Picture of boy being examining by doctor at a tuberculosis sanatorium

Understanding our future through Open Access research about our past...

Strathprints makes available scholarly Open Access content by researchers in the Centre for the Social History of Health & Healthcare (CSHHH), based within the School of Humanities, and considered Scotland's leading centre for the history of health and medicine.

Research at CSHHH explores the modern world since 1800 in locations as diverse as the UK, Asia, Africa, North America, and Europe. Areas of specialism include contraception and sexuality; family health and medical services; occupational health and medicine; disability; the history of psychiatry; conflict and warfare; and, drugs, pharmaceuticals and intoxicants.

Explore the Open Access research of the Centre for the Social History of Health and Healthcare. Or explore all of Strathclyde's Open Access research...

Image: Heart of England NHS Foundation Trust. Wellcome Collection - CC-BY.

Microflow leakage through the clearance of a metal-metal seal

Anwar, Ali A. and Ritos, Konstantinos and Gorash, Yevgen and Dempster, William and Nash, David (2016) Microflow leakage through the clearance of a metal-metal seal. In: ASME Pressure Vessels & Piping Conference 2016, 2016-07-17 - 2016-07-21, Hyatt Regency Vancouver. (In Press)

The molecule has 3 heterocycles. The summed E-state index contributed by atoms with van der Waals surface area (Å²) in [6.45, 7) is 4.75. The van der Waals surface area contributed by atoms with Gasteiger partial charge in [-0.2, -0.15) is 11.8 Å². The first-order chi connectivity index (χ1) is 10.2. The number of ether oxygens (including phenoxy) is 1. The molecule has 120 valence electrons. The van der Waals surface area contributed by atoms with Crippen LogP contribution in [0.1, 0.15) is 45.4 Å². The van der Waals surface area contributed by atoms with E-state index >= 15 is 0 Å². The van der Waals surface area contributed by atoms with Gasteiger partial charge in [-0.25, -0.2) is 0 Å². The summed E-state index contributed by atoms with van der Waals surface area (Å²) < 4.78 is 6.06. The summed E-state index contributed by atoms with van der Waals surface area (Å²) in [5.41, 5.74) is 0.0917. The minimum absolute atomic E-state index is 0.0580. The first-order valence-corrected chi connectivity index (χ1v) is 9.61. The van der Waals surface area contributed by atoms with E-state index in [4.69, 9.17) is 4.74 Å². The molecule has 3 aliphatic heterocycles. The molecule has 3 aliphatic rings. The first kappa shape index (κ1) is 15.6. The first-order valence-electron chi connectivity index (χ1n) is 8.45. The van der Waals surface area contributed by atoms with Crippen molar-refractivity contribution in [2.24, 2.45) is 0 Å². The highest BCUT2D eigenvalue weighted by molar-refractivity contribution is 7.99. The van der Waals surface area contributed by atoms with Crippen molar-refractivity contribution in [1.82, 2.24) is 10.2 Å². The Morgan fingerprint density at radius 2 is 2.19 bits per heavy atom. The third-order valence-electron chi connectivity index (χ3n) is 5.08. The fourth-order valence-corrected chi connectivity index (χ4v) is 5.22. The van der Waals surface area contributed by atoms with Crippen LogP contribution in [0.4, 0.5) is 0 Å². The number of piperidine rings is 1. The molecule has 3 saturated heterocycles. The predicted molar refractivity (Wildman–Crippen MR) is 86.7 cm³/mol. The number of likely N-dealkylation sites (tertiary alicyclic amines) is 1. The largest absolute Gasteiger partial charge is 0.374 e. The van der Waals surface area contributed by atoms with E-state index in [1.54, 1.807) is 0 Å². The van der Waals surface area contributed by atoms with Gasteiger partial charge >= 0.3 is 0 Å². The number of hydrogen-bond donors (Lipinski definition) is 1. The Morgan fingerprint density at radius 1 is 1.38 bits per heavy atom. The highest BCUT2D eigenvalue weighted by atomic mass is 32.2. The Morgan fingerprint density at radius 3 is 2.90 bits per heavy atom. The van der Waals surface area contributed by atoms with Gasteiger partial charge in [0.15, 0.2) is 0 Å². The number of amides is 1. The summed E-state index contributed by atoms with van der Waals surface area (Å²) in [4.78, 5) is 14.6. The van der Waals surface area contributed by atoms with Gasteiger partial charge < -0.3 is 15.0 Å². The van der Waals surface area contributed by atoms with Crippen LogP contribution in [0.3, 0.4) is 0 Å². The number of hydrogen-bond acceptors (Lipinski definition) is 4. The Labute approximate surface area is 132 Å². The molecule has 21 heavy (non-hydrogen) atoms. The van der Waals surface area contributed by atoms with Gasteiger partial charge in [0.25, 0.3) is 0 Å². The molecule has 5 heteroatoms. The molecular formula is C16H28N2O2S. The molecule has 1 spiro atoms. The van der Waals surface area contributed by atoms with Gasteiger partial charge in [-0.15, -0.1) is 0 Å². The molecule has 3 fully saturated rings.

Text (Anwar-etal-ASME-2016-Microflow-leakage-through-the-clearance-of-a-metal-metal-seal)
Accepted Author Manuscript

Download (1MB) | Preview


The motivation behind this study is to simulate high pressure gas flow through the clearance between a valve seat and disc when in a closed position using a representative model. This leakage phenomenon is common in metal-to-metal seal pressure relief valves. As a pressure relief valve reaches the set pressure, it is known for the leakage to increase. The representative model that we studied is of an ideal-gas flow through a 2D micro-channel in the slip flow regime. We used a laminar continuum flow solver which solved the mass, momentum and energy equations. In addition, we applied low pressure slip boundary conditions at the wall boundaries which considered Maxwell's model for slip. The channel height was varied from 1μm to 5μm while the length remained at 1.25 mm, this means the length to height ratio varied from 1250 to 250. Inlet pressure was varied from a low pressure (0.05 MPa) to a high pressure (18.6 MPa), while the outlet remained constant at atmospheric. The calculated mass flow rate is compared to an analytical solution giving very good agreement for low pressure ratios and high length to height ratios.